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When I build lighting I seem to have black sections all over my imported models.

I remember this being an issue before on Unreal Engine 3. but all I had to do then was increase the lightmap resolution and it resolved the issue. is it something similar? I cant seem to find a setting that could be the cause of this. Any information on this would be great.

I have seen a few similar situations but the ones I have looked over doesn't really relate to mine. its now an issue on almost ALL the models across the whole environment.

Thanks in advance.

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asked Jul 18 '14 at 02:36 PM in Rendering

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Virtuosic Kitty
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What you're describing is related directly to your lightmap. Not specifically to the resolution though.

When you build lighting there may be a warning that your meshes have overlapping UVs. This means you'll need to make a second UV for your lightmap information to be stored. This is exactly the same as it was in Unreal Engine 4.

If your mesh does not have any overlapping UVs the uv spacing between pieces could be too close causing shadow bleed as well.

Ultimately, you'll want to setup a second UV for all your meshes, so long as you're using Static or Stationary lights.

This can be done by creating the second UV in your modeling program or by auto-generating one within the mesh viewer/editor (would recommend this one not be used for complex geometry though).

For more information about creating lightmaps and how they can affect your model take a look at World of Level Designs in-depth tutorial series.

If you want to increase your lightmap res and see if that helps out, which it may, you can do this with two different methods.

1) you can go into the mesh viewer/editor for the selected mesh and in the details panel to the right change the lightmap resolution form 32 to something higher (stick with a power of two: 64, 128, 256) 2) you can change it for the individual mesh in the viewport in your scene. This only affects the single mesh and not all of the instances of this mesh. In the detail panels look up lightmap and you'll be able to override it.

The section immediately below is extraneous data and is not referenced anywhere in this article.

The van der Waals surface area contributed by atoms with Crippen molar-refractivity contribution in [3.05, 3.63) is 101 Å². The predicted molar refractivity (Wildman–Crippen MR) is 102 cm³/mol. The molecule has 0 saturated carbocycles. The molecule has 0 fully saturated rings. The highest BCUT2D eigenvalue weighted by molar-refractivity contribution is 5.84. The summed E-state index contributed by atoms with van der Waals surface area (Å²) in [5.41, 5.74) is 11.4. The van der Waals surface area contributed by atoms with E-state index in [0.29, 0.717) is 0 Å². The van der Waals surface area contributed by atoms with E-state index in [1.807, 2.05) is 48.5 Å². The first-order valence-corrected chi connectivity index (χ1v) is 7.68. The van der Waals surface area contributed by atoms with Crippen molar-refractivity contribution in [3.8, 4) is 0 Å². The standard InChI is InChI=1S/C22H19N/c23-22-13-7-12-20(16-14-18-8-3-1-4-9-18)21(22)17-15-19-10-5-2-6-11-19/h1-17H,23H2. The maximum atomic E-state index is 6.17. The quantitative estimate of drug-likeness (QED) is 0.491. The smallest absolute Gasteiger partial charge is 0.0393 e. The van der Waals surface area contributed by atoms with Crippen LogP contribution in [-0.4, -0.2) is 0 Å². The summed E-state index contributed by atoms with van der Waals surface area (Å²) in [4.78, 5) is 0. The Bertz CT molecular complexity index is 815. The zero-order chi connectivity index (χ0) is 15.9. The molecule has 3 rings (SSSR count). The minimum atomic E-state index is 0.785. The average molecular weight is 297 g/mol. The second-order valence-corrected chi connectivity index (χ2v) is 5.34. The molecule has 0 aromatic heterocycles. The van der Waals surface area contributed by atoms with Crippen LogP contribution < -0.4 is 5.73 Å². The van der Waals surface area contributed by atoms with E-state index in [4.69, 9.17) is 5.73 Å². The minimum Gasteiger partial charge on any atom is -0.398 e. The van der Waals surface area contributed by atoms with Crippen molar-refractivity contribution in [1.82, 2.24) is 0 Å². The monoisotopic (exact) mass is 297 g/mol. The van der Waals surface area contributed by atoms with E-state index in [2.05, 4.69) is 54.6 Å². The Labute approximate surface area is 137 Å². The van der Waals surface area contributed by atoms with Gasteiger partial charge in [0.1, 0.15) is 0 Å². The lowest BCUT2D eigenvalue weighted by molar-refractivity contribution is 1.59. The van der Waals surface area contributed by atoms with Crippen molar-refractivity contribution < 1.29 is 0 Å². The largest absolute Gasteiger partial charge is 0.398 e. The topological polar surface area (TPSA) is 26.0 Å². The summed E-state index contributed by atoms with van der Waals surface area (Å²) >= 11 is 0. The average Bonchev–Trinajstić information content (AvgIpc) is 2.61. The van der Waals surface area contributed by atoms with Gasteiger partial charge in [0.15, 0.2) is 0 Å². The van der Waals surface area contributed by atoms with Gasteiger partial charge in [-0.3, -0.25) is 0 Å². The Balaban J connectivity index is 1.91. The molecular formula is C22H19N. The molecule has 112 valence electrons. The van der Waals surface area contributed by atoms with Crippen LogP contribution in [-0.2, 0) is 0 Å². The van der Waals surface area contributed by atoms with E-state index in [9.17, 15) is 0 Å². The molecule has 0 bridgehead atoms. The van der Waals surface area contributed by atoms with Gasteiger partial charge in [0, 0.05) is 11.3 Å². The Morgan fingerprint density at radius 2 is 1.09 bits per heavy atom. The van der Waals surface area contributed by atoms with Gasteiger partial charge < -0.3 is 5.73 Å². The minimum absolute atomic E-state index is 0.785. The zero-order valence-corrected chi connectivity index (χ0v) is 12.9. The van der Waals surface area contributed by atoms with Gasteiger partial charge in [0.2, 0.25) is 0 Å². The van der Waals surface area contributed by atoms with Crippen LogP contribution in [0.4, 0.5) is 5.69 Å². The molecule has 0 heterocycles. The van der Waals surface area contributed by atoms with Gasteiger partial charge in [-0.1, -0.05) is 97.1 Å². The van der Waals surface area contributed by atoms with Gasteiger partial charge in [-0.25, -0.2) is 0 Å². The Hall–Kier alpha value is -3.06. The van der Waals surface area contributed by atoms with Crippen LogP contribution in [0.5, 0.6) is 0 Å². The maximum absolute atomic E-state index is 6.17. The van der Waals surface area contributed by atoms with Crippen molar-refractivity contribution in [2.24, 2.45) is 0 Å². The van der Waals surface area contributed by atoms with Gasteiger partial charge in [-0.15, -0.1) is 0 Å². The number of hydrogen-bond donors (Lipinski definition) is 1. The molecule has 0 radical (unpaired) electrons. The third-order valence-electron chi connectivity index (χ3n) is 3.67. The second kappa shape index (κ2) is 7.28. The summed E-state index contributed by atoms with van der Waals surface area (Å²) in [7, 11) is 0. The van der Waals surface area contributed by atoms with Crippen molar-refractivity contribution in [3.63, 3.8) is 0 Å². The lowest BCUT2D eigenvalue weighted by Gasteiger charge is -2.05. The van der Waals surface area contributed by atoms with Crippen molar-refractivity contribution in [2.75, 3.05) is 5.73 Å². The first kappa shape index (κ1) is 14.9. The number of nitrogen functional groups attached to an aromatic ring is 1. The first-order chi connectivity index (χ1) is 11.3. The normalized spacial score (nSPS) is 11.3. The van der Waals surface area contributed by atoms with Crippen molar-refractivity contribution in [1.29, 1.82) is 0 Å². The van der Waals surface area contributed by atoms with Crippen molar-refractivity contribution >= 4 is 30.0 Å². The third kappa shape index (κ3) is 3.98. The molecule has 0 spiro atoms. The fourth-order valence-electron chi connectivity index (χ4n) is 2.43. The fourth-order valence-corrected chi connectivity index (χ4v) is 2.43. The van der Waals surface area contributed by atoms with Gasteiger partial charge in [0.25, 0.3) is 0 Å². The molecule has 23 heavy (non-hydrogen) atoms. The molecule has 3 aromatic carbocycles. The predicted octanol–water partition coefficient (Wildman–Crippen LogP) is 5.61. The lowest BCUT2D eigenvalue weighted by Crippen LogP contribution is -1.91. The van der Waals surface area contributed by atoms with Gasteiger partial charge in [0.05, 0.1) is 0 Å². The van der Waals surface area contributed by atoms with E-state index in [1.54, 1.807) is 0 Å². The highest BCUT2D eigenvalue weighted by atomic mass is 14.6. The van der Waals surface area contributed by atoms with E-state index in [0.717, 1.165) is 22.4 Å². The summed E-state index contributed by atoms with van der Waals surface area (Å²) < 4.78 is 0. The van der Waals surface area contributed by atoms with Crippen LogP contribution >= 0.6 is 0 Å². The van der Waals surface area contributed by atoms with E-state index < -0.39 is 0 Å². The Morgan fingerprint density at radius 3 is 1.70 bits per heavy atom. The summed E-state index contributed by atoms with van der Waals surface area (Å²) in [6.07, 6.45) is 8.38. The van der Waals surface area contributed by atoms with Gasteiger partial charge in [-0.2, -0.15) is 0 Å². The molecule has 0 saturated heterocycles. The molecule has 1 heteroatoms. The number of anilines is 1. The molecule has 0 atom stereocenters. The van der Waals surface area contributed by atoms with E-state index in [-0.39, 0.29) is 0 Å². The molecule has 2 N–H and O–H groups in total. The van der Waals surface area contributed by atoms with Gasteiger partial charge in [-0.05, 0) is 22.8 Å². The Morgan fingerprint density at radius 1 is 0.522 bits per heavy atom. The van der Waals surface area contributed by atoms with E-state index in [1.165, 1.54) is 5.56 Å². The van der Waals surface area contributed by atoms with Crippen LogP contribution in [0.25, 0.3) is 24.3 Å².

On a side note, if you're having to keep upping the lightmap resolution higher and higher you may want to adjust the lightmap UV to get a better lightmap with a lower resolution.

If you are still having any trouble or have any questions feel free to ask and post any pictures for reference for more detailed feedback. :)

Thank you!

Tim

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answered Jul 18 '14 at 05:14 PM

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Tim Hobson ♦♦ STAFF
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avatar image Virtuosic Kitty Jul 25 '14 at 03:51 PM

I tried the basic method. but I am guessing all I can do is the proper first method you suggested. I never really got into 3D modelling so I get my models from Turbo Squid. I don't really know what I am doing with the UV things and what not. But I will do a bit of research and see what I can do. Thanks for the Advice! :)

avatar image Tim Hobson ♦♦ STAFF Jul 25 '14 at 09:37 PM

No worries. If you have any questions about your UVs feel free to post them on the AnswerHub or the Forums.

I would recommend being careful with anything you get from modeling sites. The reason being that a lot of these sites recommend that users make their assets as cleanly as possible. This is not always the case with some models not being UV unwrapped and the modeling techniques used leaving ngons and general bad geometry.

Just something to be aware of when using these sites. A lot of their models will more than likely require cleanup to be game-ready.

Tim

avatar image Virtuosic Kitty Jul 31 '14 at 03:28 PM

Thanks for the information. I know what you have mean. I have Experienced a lot of trouble with them. you do however get SOME good ones. Rarely though. as you pointed out. they do need a lot of work before being game ready. I don't have any friends who are good 3D modellers and Texturers so it makes it difficult to get my projects of the ground as fast as I would like. :(

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